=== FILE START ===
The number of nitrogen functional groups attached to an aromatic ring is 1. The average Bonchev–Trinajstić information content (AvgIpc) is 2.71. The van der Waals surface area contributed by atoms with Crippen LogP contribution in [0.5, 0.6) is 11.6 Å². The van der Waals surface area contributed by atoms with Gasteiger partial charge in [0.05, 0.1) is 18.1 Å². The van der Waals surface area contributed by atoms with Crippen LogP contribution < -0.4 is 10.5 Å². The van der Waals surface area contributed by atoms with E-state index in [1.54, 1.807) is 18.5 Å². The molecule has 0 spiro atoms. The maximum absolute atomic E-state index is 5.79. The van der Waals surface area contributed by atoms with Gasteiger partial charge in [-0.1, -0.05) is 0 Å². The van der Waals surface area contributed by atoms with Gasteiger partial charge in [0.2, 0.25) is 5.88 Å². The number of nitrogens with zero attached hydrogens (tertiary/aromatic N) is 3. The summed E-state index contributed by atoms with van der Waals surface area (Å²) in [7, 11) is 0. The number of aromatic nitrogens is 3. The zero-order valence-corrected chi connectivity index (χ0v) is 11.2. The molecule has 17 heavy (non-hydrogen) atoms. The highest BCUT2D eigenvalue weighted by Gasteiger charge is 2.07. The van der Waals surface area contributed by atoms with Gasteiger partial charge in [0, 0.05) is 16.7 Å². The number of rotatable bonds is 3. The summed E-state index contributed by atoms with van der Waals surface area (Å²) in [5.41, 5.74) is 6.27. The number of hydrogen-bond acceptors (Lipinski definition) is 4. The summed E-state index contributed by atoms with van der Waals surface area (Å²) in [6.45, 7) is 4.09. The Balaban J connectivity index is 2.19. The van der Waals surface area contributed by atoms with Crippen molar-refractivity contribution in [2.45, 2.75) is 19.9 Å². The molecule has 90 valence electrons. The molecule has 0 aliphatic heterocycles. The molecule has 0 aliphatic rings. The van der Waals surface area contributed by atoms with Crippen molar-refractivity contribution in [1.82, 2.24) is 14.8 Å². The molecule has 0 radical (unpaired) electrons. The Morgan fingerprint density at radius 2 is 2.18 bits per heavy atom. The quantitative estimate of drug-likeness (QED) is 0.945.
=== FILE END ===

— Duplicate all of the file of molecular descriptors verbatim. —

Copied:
The number of nitrogen functional groups attached to an aromatic ring is 1. The average Bonchev–Trinajstić information content (AvgIpc) is 2.71. The van der Waals surface area contributed by atoms with Crippen LogP contribution in [0.5, 0.6) is 11.6 Å². The van der Waals surface area contributed by atoms with Gasteiger partial charge in [0.05, 0.1) is 18.1 Å². The van der Waals surface area contributed by atoms with Crippen LogP contribution < -0.4 is 10.5 Å². The van der Waals surface area contributed by atoms with E-state index in [1.54, 1.807) is 18.5 Å². The molecule has 0 spiro atoms. The maximum absolute atomic E-state index is 5.79. The van der Waals surface area contributed by atoms with Gasteiger partial charge in [-0.1, -0.05) is 0 Å². The van der Waals surface area contributed by atoms with Gasteiger partial charge in [0.2, 0.25) is 5.88 Å². The number of nitrogens with zero attached hydrogens (tertiary/aromatic N) is 3. The summed E-state index contributed by atoms with van der Waals surface area (Å²) in [7, 11) is 0. The number of aromatic nitrogens is 3. The zero-order valence-corrected chi connectivity index (χ0v) is 11.2. The molecule has 17 heavy (non-hydrogen) atoms. The highest BCUT2D eigenvalue weighted by Gasteiger charge is 2.07. The van der Waals surface area contributed by atoms with Gasteiger partial charge in [0, 0.05) is 16.7 Å². The number of rotatable bonds is 3. The summed E-state index contributed by atoms with van der Waals surface area (Å²) in [5.41, 5.74) is 6.27. The number of hydrogen-bond acceptors (Lipinski definition) is 4. The summed E-state index contributed by atoms with van der Waals surface area (Å²) in [6.45, 7) is 4.09. The Balaban J connectivity index is 2.19. The van der Waals surface area contributed by atoms with Crippen molar-refractivity contribution in [2.45, 2.75) is 19.9 Å². The molecule has 90 valence electrons. The molecule has 0 aliphatic heterocycles. The molecule has 0 aliphatic rings. The van der Waals surface area contributed by atoms with Crippen molar-refractivity contribution in [1.82, 2.24) is 14.8 Å². The molecule has 0 radical (unpaired) electrons. The Morgan fingerprint density at radius 2 is 2.18 bits per heavy atom. The quantitative estimate of drug-likeness (QED) is 0.945.